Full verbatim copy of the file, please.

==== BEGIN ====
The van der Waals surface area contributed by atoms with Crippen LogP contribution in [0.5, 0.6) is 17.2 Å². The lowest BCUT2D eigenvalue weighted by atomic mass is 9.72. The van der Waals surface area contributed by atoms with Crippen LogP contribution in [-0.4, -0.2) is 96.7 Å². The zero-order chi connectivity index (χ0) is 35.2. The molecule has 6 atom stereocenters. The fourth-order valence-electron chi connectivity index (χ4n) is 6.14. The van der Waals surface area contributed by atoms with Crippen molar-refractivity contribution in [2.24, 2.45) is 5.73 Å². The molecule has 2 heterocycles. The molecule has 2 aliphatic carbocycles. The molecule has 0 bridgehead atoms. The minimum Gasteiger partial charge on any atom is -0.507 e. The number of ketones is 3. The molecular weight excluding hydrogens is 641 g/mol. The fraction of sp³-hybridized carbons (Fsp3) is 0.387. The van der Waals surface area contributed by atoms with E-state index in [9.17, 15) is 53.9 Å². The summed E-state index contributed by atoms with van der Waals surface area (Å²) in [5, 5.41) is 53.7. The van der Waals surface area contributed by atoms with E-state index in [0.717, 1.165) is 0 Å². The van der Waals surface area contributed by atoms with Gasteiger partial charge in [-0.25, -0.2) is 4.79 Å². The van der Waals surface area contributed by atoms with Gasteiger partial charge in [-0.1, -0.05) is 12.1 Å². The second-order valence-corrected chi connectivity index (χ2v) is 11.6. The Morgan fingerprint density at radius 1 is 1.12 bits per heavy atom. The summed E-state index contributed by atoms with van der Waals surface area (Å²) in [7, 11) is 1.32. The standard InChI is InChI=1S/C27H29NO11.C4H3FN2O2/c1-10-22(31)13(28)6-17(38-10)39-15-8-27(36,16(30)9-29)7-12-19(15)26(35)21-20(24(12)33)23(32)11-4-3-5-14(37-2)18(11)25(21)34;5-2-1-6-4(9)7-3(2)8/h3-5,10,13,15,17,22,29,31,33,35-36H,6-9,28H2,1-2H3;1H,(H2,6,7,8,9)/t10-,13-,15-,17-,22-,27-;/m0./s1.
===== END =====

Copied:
The van der Waals surface area contributed by atoms with Crippen LogP contribution in [0.5, 0.6) is 17.2 Å². The lowest BCUT2D eigenvalue weighted by atomic mass is 9.72. The van der Waals surface area contributed by atoms with Crippen LogP contribution in [-0.4, -0.2) is 96.7 Å². The zero-order chi connectivity index (χ0) is 35.2. The molecule has 6 atom stereocenters. The fourth-order valence-electron chi connectivity index (χ4n) is 6.14. The van der Waals surface area contributed by atoms with Crippen molar-refractivity contribution in [2.24, 2.45) is 5.73 Å². The molecule has 2 heterocycles. The molecule has 2 aliphatic carbocycles. The molecule has 0 bridgehead atoms. The minimum Gasteiger partial charge on any atom is -0.507 e. The number of ketones is 3. The molecular weight excluding hydrogens is 641 g/mol. The fraction of sp³-hybridized carbons (Fsp3) is 0.387. The van der Waals surface area contributed by atoms with E-state index in [9.17, 15) is 53.9 Å². The summed E-state index contributed by atoms with van der Waals surface area (Å²) in [5, 5.41) is 53.7. The van der Waals surface area contributed by atoms with E-state index in [0.717, 1.165) is 0 Å². The van der Waals surface area contributed by atoms with Gasteiger partial charge in [-0.25, -0.2) is 4.79 Å². The van der Waals surface area contributed by atoms with Gasteiger partial charge in [-0.1, -0.05) is 12.1 Å². The second-order valence-corrected chi connectivity index (χ2v) is 11.6. The Morgan fingerprint density at radius 1 is 1.12 bits per heavy atom. The summed E-state index contributed by atoms with van der Waals surface area (Å²) in [7, 11) is 1.32. The standard InChI is InChI=1S/C27H29NO11.C4H3FN2O2/c1-10-22(31)13(28)6-17(38-10)39-15-8-27(36,16(30)9-29)7-12-19(15)26(35)21-20(24(12)33)23(32)11-4-3-5-14(37-2)18(11)25(21)34;5-2-1-6-4(9)7-3(2)8/h3-5,10,13,15,17,22,29,31,33,35-36H,6-9,28H2,1-2H3;1H,(H2,6,7,8,9)/t10-,13-,15-,17-,22-,27-;/m0./s1.